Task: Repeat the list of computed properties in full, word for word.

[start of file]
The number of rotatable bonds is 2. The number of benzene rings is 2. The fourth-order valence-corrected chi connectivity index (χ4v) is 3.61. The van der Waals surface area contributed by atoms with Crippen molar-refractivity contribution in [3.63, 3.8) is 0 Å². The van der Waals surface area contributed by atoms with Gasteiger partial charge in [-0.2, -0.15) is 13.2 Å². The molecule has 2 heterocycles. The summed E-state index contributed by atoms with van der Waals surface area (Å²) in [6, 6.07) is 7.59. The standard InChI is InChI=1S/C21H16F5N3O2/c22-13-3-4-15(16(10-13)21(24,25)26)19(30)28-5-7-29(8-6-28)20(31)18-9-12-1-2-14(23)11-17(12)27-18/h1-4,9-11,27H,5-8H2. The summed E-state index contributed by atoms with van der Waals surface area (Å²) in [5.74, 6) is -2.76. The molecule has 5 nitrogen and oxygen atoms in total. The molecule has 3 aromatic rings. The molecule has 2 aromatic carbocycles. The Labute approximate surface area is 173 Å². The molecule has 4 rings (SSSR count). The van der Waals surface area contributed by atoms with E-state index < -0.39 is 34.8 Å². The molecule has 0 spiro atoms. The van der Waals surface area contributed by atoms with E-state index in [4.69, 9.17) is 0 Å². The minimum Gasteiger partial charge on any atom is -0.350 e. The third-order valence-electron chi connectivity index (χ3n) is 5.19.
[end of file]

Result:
The number of rotatable bonds is 2. The number of benzene rings is 2. The fourth-order valence-corrected chi connectivity index (χ4v) is 3.61. The van der Waals surface area contributed by atoms with Crippen molar-refractivity contribution in [3.63, 3.8) is 0 Å². The van der Waals surface area contributed by atoms with Gasteiger partial charge in [-0.2, -0.15) is 13.2 Å². The molecule has 2 heterocycles. The summed E-state index contributed by atoms with van der Waals surface area (Å²) in [6, 6.07) is 7.59. The standard InChI is InChI=1S/C21H16F5N3O2/c22-13-3-4-15(16(10-13)21(24,25)26)19(30)28-5-7-29(8-6-28)20(31)18-9-12-1-2-14(23)11-17(12)27-18/h1-4,9-11,27H,5-8H2. The summed E-state index contributed by atoms with van der Waals surface area (Å²) in [5.74, 6) is -2.76. The molecule has 5 nitrogen and oxygen atoms in total. The molecule has 3 aromatic rings. The molecule has 2 aromatic carbocycles. The Labute approximate surface area is 173 Å². The molecule has 4 rings (SSSR count). The van der Waals surface area contributed by atoms with E-state index < -0.39 is 34.8 Å². The molecule has 0 spiro atoms. The van der Waals surface area contributed by atoms with E-state index in [4.69, 9.17) is 0 Å². The minimum Gasteiger partial charge on any atom is -0.350 e. The third-order valence-electron chi connectivity index (χ3n) is 5.19.